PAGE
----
I agree it is a sensitive subject to contact the birth mother. My sister-in-law was adopted in Germany and recently found her birth mother. The BM did not want anything to do with my sister-in-law and she was very hurt. She did find that she has 2 sisters, but only 1 sister wants any contact. The fact that the BM wants no contact with my sister-in-law has been quite damaging to her self-esteem. So be careful how you go about this.
    ScottGem's Avatar
    ScottGem Posts: 64,966, Reputation: 6056
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    #6

    May 25, 2006, 10:07 AM
    An adoptee's search for their birth parent is a potential mine field. There are so many people who may be impacted adversely by such a search. The adoptive parents may be hurt in feeling they haven't been enough of a parent. The birth family may be hurt by an intrusion in their lives.

    Fortunately, we live in an age where its possible to match up people who WANT to be matched up. The Internet has several places where people can register and then be matched up. In such a case both parties are agreeable to the reunion.

    But, In my opinion, unless BOTH parties are agreeable, neither party has the right to intrude on the other.

    If I were an adoptee whose birth parent did not want to contact me, I would understand. Givng a child up for adoption is one of the most unselfish acts, one of the greatest and bravest acts of love I can think of. I can, completely understand not wanting to open up the pain of such memories. I wouldn't consider it a slight against the adoptee, but a need on the Biological parents needs and respect those needs.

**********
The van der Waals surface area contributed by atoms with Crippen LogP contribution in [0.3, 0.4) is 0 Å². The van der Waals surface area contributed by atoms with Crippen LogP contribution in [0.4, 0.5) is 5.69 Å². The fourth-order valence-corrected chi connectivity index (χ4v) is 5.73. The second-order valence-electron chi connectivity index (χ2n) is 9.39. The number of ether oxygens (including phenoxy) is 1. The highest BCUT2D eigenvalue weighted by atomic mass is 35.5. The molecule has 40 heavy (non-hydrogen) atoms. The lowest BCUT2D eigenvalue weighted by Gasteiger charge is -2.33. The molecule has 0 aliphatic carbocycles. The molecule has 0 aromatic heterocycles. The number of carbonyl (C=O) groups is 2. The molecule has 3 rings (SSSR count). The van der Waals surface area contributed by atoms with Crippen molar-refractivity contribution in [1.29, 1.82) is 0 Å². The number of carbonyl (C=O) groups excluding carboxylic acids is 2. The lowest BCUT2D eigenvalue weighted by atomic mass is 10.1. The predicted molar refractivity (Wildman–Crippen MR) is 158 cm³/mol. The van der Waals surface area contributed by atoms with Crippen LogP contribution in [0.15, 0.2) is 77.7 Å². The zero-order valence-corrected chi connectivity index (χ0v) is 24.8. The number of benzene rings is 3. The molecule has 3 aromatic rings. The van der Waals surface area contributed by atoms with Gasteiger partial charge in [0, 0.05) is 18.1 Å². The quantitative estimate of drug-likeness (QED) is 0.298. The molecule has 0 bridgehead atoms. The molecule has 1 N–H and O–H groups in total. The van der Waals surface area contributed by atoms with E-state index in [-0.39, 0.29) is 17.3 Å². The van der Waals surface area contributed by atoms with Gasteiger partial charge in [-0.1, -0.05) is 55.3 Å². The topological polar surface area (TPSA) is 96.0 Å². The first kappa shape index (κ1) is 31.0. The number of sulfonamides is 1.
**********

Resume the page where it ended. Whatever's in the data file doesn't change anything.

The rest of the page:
J9, I would say to your sis-in-law that its not about her and it shouldn't affect her self-esteem in any way. This is about the other families and their needs for closure.
    J_9's Avatar
    J_9 Posts: 40,298, Reputation: 5646
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    #7

    May 25, 2006, 10:13 AM
    Scott, I agree with you about the sis-in-law. I believe there were issues with her before the search began that brought out the feelings she is now experiencing.

    And, yes adoption is by far the most unselfsh acts and bravest acts of love I can think of too.

    I tried to comment, but got the pop-up again.

    You made great points here.